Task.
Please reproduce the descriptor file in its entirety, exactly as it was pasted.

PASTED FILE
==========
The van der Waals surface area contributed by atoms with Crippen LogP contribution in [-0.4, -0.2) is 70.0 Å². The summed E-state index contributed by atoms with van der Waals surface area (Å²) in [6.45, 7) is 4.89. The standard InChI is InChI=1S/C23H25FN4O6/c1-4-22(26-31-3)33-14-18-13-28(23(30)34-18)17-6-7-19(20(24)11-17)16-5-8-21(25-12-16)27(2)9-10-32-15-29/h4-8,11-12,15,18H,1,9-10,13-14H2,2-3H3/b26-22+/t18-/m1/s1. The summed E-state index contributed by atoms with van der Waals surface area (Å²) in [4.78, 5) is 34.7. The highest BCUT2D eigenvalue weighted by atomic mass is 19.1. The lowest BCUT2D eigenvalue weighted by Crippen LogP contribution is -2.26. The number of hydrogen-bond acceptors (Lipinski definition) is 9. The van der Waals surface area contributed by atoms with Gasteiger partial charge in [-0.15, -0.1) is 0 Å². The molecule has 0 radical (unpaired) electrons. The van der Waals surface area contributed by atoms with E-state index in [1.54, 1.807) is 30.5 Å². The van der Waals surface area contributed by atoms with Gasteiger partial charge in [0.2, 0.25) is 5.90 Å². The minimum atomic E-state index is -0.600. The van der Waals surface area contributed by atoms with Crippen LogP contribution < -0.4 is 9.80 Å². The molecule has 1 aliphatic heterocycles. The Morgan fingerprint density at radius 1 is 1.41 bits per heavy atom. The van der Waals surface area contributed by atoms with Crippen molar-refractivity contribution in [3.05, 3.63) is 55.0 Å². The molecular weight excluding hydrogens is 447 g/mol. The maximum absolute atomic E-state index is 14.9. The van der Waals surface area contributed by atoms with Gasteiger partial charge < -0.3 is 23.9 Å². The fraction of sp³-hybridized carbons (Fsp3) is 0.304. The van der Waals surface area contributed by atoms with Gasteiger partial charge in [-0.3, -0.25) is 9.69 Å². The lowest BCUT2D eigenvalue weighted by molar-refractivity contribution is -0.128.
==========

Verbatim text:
The van der Waals surface area contributed by atoms with Crippen LogP contribution in [-0.4, -0.2) is 70.0 Å². The summed E-state index contributed by atoms with van der Waals surface area (Å²) in [6.45, 7) is 4.89. The standard InChI is InChI=1S/C23H25FN4O6/c1-4-22(26-31-3)33-14-18-13-28(23(30)34-18)17-6-7-19(20(24)11-17)16-5-8-21(25-12-16)27(2)9-10-32-15-29/h4-8,11-12,15,18H,1,9-10,13-14H2,2-3H3/b26-22+/t18-/m1/s1. The summed E-state index contributed by atoms with van der Waals surface area (Å²) in [4.78, 5) is 34.7. The highest BCUT2D eigenvalue weighted by atomic mass is 19.1. The lowest BCUT2D eigenvalue weighted by Crippen LogP contribution is -2.26. The number of hydrogen-bond acceptors (Lipinski definition) is 9. The van der Waals surface area contributed by atoms with Gasteiger partial charge in [-0.15, -0.1) is 0 Å². The molecule has 0 radical (unpaired) electrons. The van der Waals surface area contributed by atoms with E-state index in [1.54, 1.807) is 30.5 Å². The van der Waals surface area contributed by atoms with Gasteiger partial charge in [0.2, 0.25) is 5.90 Å². The minimum atomic E-state index is -0.600. The van der Waals surface area contributed by atoms with Crippen LogP contribution < -0.4 is 9.80 Å². The molecule has 1 aliphatic heterocycles. The Morgan fingerprint density at radius 1 is 1.41 bits per heavy atom. The van der Waals surface area contributed by atoms with Crippen molar-refractivity contribution in [3.05, 3.63) is 55.0 Å². The molecular weight excluding hydrogens is 447 g/mol. The maximum absolute atomic E-state index is 14.9. The van der Waals surface area contributed by atoms with Gasteiger partial charge < -0.3 is 23.9 Å². The fraction of sp³-hybridized carbons (Fsp3) is 0.304. The van der Waals surface area contributed by atoms with Gasteiger partial charge in [-0.3, -0.25) is 9.69 Å². The lowest BCUT2D eigenvalue weighted by molar-refractivity contribution is -0.128.